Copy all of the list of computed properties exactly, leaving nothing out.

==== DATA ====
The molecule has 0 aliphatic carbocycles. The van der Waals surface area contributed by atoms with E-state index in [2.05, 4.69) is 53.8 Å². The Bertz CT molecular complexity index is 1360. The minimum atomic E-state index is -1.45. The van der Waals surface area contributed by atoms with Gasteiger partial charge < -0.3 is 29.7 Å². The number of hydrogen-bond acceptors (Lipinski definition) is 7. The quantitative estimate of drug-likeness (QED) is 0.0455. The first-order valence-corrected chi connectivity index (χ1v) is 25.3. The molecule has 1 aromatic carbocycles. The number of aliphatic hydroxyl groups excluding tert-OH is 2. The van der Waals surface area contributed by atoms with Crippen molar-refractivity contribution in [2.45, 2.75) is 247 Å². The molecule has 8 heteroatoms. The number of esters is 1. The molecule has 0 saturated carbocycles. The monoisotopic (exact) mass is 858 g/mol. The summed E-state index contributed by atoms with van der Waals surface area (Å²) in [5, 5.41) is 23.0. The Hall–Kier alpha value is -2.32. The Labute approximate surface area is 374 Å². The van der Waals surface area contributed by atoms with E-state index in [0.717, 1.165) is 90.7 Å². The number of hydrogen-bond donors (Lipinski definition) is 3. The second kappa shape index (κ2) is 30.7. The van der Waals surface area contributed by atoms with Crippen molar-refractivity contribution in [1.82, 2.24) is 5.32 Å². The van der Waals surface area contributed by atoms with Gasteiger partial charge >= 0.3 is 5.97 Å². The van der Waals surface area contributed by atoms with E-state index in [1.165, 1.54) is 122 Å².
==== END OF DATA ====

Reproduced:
The molecule has 0 aliphatic carbocycles. The van der Waals surface area contributed by atoms with E-state index in [2.05, 4.69) is 53.8 Å². The Bertz CT molecular complexity index is 1360. The minimum atomic E-state index is -1.45. The van der Waals surface area contributed by atoms with Gasteiger partial charge < -0.3 is 29.7 Å². The number of hydrogen-bond acceptors (Lipinski definition) is 7. The quantitative estimate of drug-likeness (QED) is 0.0455. The first-order valence-corrected chi connectivity index (χ1v) is 25.3. The molecule has 1 aromatic carbocycles. The number of aliphatic hydroxyl groups excluding tert-OH is 2. The van der Waals surface area contributed by atoms with Crippen molar-refractivity contribution in [2.45, 2.75) is 247 Å². The molecule has 8 heteroatoms. The number of esters is 1. The molecule has 0 saturated carbocycles. The monoisotopic (exact) mass is 858 g/mol. The summed E-state index contributed by atoms with van der Waals surface area (Å²) in [5, 5.41) is 23.0. The Hall–Kier alpha value is -2.32. The Labute approximate surface area is 374 Å². The van der Waals surface area contributed by atoms with E-state index in [0.717, 1.165) is 90.7 Å². The number of hydrogen-bond donors (Lipinski definition) is 3. The second kappa shape index (κ2) is 30.7. The van der Waals surface area contributed by atoms with Crippen molar-refractivity contribution in [1.82, 2.24) is 5.32 Å². The van der Waals surface area contributed by atoms with Gasteiger partial charge >= 0.3 is 5.97 Å². The van der Waals surface area contributed by atoms with E-state index in [1.165, 1.54) is 122 Å².